At the end of the ‘80s, the horror and thriller genres were feeling more than a little sluggish. It was mainly all about sequels by then, with only a few flicks emerging here and there that gained any notice (Child’s Play was one such title, but then the sequels started and, well, that’s an entirely different story). It took This Is Spinal Tap creator Rob Reiner of all people to finally give the two genres a little life. The movie was called Misery, a stunning version of a novel by Stephen King — whose film adaptations up until then were usually snubbed by film critics.

The story finds writer Paul Sheldon (James Caan) recovering from a near-fatal car accident in the snow-capped mountains of Colorado. Nurtured back to health by a former nurse, Paul discovers that his caretaker is his “number one fan.” And indeed, Annie Wilkes (Kathy Bates, in a role that saved her from being just another bit part TV actress and landed her in the spotlight) is Paul’s biggest fan. Much to the novelist’s horror, however, Paul will soon find out how obsessed Annie really is, when she ceases to be a caretaker and starts playing the part of a captor.

Like Child’s Play, MGM/Fox’s new High Def release contains both a Blu-ray and a DVD version. The difference here, though, is that Misery’s Blu-ray disc is a barebones movie-only affair. While this would give more room for audio and video quality on a normal 8.75GB double-layer DVD, this is a 50GB dual layer disc we’re talking about here. And so, what we have here (aside from a failure to communicate) is Misery, presented in a splendid 1080p/AVC 1.85:1 widescreen transfer complete with ten language tracks and nearly twenty subtitle options. The video is crisp and clear, with nary a trace of those artificial preservatives sometimes present in High Def transfers.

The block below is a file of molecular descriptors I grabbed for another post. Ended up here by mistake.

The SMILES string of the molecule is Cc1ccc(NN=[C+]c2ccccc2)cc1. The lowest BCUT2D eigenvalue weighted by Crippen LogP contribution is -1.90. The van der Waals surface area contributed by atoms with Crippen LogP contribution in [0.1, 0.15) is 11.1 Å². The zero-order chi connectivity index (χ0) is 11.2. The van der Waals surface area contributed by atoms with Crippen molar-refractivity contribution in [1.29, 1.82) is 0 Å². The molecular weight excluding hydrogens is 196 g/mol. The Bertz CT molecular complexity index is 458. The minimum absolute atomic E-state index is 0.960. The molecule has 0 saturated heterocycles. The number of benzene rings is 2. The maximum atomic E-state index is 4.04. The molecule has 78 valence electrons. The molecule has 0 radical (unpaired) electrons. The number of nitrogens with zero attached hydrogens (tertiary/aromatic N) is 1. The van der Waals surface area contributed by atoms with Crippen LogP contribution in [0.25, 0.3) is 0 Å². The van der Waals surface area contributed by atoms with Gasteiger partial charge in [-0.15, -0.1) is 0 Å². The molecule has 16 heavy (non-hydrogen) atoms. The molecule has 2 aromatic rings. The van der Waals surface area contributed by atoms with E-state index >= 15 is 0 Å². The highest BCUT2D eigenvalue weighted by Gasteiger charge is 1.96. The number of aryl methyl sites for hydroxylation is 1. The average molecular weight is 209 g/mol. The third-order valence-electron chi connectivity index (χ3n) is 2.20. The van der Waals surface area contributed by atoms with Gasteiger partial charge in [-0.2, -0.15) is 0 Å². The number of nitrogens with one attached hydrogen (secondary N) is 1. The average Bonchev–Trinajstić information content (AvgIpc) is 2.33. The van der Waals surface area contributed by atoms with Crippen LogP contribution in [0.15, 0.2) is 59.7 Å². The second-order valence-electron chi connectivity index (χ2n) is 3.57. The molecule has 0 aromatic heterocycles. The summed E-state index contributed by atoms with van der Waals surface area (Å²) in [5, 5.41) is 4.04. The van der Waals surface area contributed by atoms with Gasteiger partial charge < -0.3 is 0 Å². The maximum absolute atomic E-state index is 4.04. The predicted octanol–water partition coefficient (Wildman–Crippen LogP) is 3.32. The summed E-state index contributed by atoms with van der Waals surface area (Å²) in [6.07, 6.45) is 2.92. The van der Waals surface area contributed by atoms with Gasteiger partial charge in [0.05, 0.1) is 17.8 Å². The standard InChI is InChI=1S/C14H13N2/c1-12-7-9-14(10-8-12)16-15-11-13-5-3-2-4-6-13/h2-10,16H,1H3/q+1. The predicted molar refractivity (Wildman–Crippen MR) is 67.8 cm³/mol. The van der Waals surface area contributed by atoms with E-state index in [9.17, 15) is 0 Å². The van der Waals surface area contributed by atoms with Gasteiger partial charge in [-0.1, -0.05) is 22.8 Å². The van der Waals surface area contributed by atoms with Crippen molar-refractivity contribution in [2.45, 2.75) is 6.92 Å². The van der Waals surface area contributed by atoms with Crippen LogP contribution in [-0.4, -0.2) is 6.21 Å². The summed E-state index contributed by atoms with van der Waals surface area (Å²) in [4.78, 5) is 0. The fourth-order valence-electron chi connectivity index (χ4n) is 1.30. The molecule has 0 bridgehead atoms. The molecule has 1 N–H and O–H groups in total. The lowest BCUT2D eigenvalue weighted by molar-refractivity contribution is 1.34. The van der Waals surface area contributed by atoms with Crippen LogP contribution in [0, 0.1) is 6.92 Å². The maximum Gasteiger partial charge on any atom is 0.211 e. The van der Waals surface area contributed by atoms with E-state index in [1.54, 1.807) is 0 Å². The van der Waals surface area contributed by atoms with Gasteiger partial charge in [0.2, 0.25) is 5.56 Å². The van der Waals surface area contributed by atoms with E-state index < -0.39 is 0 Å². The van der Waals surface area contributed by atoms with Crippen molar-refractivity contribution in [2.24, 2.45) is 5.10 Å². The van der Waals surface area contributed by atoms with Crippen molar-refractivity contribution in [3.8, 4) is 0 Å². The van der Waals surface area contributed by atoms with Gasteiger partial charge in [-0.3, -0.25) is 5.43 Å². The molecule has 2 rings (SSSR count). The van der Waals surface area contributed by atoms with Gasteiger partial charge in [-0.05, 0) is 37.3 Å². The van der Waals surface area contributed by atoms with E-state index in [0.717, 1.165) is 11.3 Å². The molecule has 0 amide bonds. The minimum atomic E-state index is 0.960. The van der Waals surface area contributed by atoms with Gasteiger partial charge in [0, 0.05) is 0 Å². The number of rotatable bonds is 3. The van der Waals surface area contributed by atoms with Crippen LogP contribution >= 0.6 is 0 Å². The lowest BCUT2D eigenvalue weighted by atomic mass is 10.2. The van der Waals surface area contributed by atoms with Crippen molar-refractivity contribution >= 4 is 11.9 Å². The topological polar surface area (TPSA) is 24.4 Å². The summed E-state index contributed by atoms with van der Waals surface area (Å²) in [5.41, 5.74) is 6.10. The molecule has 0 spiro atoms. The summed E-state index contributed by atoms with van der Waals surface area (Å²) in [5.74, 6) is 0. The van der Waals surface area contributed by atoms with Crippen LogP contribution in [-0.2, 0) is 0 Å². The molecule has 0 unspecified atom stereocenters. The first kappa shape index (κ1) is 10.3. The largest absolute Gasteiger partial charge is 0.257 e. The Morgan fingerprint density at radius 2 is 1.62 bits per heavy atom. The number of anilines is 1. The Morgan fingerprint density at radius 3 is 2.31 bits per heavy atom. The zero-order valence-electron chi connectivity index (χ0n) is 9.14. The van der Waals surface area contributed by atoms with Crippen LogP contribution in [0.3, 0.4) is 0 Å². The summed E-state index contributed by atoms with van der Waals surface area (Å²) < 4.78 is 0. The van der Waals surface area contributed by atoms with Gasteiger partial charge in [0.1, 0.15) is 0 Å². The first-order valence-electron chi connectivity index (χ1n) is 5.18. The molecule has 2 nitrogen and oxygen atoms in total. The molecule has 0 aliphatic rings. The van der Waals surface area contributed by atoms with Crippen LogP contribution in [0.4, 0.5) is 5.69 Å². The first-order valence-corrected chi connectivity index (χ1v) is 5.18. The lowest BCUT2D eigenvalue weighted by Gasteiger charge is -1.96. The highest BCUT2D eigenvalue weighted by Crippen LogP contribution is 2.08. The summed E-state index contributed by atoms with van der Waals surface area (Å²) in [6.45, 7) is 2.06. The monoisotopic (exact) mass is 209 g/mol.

The main English 5.1 DTS HD MA sound suffices quite well, especially during the more “tense” scenes, when Marc Shaiman’s score fills the room. Additional soundtracks are available in Spanish, French, Portuguese, German, Italian, Russian, Hungarian, Thai, and Turkish. Subtitles are offered in English SDH, Spanish, French, Portuguese, German, Italian, Korean, Cantonese, Czech, Danish, Dutch, Finnish, Hungarian, Indonesian, Mandarin, Norwegian, Polish, Russian, and Swedish (I think that’s all of ‘em).

Sadly, should one want to view any of the special features for Misery, one will have to do it via the DVD version, which is the same as the “Collector’s Edition” DVD released in October of 2007, which include two audio commentaries and a fistful of featurettes.

Wrong Turn (2003) / Wrong Turn 2: Dead End

After Misery’s company grew tiresome in Tinseltown, studio bosses started letting lesser screenwriters and directors turn their insipid visions of horror into reality for the children of a new millennium. Whereas the ‘70s had its drive-in era (wherein any halfwit with a camera could make a movie and someone would release it), the ‘00s started another low-budget/direct-to-video trend. But this time ‘round, the whole low-budget/direct-to-video thing wasn’t a death curse like it was in the VHS days — and a fresh generation of tweens, high schoolers, and college airheads thought they were getting Class-A entertainment.